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JSON.stringify is obviously not space-efficient. What is the most elegant way to serialize and store a float32array using Node.js?

EDIT: People are closing the question for reasons such as being "opinion based" and "lack of an understanding of the problem". I seriously believe the first one was a missclick. For the second one, maybe this makes it more clear:

var fs = require("fs");
var len = 1000*1000*10;
var big_array = new Float32Array(len);
for (var i=0; i<len; ++i)
    big_array[i] = Math.random();

// OBVIOUSLY NOT SPACE EFFICIENT \/
fs.writeFileSync("big_array.json",JSON.stringify(big_array));

It is not space efficient because you are representing numbers as strings, so an 8 bytes float will be using as much as ~20 utf8 chars, which is a waste. The question is: how to store the array in a space-efficient manner?

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What have you tried so far? And what is "elegant" when it comes to serialization? –  WiredPrairie Nov 30 '13 at 23:46
    
Understand elegant as the standard you're supposed to make this, the same way as JSON.stringify is the intended way to serialize arbitrary data. –  Viclib Nov 30 '13 at 23:55
    
Regarding your edit about close reasons: when you ask for "elegance", that translates to opinion. Have you tried saving the buffer property of the array? It's just bytes. –  WiredPrairie Dec 1 '13 at 0:38
    
Perhaps use buf.writeFloat* and save the buffer to disk? –  robertklep Dec 1 '13 at 7:15
    
I'm also very interested on this. I need this to store from node and retrieve from a browser a Float32Array. I can't rely on JSON because if the array is too big, like 1M of float values it easily reach a lot of MB (for example I've just tried to serialize an array of 220k values and it's serialized to a JSON of 2.3MB) –  markov00 Apr 27 '14 at 22:54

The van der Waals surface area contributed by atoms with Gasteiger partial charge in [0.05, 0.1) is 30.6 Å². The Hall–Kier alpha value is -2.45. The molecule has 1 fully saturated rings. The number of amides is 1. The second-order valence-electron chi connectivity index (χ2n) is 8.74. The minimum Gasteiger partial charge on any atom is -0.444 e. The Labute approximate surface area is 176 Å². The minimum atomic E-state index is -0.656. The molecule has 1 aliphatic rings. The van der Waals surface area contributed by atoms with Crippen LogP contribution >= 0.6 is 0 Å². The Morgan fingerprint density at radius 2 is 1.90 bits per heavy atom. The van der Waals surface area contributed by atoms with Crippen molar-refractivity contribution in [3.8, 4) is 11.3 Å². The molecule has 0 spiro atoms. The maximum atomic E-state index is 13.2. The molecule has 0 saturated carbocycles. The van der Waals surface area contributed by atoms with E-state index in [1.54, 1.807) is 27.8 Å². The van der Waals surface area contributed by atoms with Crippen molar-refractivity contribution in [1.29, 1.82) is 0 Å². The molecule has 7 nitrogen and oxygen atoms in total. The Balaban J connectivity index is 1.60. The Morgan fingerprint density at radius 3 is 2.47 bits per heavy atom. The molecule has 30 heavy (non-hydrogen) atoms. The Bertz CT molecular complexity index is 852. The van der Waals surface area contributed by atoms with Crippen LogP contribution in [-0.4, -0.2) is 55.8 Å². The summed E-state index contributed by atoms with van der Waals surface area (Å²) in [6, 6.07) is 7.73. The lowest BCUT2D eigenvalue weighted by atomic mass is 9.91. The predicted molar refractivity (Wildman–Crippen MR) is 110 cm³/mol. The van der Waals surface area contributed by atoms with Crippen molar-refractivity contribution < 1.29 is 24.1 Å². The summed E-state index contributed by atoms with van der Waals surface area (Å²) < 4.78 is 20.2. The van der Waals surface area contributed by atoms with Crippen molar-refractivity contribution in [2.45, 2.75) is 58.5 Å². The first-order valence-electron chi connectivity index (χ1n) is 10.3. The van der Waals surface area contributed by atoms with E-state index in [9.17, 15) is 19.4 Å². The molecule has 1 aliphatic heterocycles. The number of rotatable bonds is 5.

2 Answers 2

Finally I managed to write float32array to disk with nodejs and retrieve them on the browser, and I hope it will help you.

Write Float32Array to binary file in NodeJS

    var fs = require('fs');
    var wstream = fs.createWriteStream('data.dat');

    var data = new Float32Array([1.1,2.2,3.3,4.4,5.5]);

    //prepare the length of the buffer to 4 bytes per float
    var buffer = new Buffer(data.length*4);


    for(var i = 0; i < data.length; i++){
        //write the float in Little-Endian and move the offset
        buffer.writeFloatLE(data[i], i*4);
    }

    wstream.write(buffer);
    wstream.end();

Read the file and convert it to a Float32Array on a Browser

    var urlToFloatFile = 'data.dat';
    var request = new XMLHttpRequest();
    request.open('GET', urlToFloatFile, true);

    //specify the response type as arraybuffer
    request.responseType = 'arraybuffer';

    request.onload = function (msg) { 
        var yourFloatData = new Float32Array(this.response);
        console.log(yourFloatData);
    };
    request.send();

Thanks to @ben_a_adams from WebGL Dev List GGroup https://groups.google.com/forum/#!topic/webgl-dev-list/EbGUi_iSEx8 for the client side code

I've create a simple test to test roughly how much space a JSON serialization of a float array differs from a binary representation and the results are:

  • 2.000.000 floating point values

  • 7.8MB on a binary file

  • 38.5MB on a JSON file

  • 17.5 on a Gzipped JSON file

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I believe you could use Meteor's EJSON:

http://docs.meteor.com/#ejson

https://npmjs.org/package/meteor-ejson

EJSON is an extension of JSON to support more types. It supports all JSON-safe types, as well as:

  • Date (JavaScript Date)
  • Binary (JavaScript Uint8Array or the result of EJSON.newBinary)
  • User-defined types (see EJSON.addType. For example, Meteor.Collection.ObjectID is implemented this way.)
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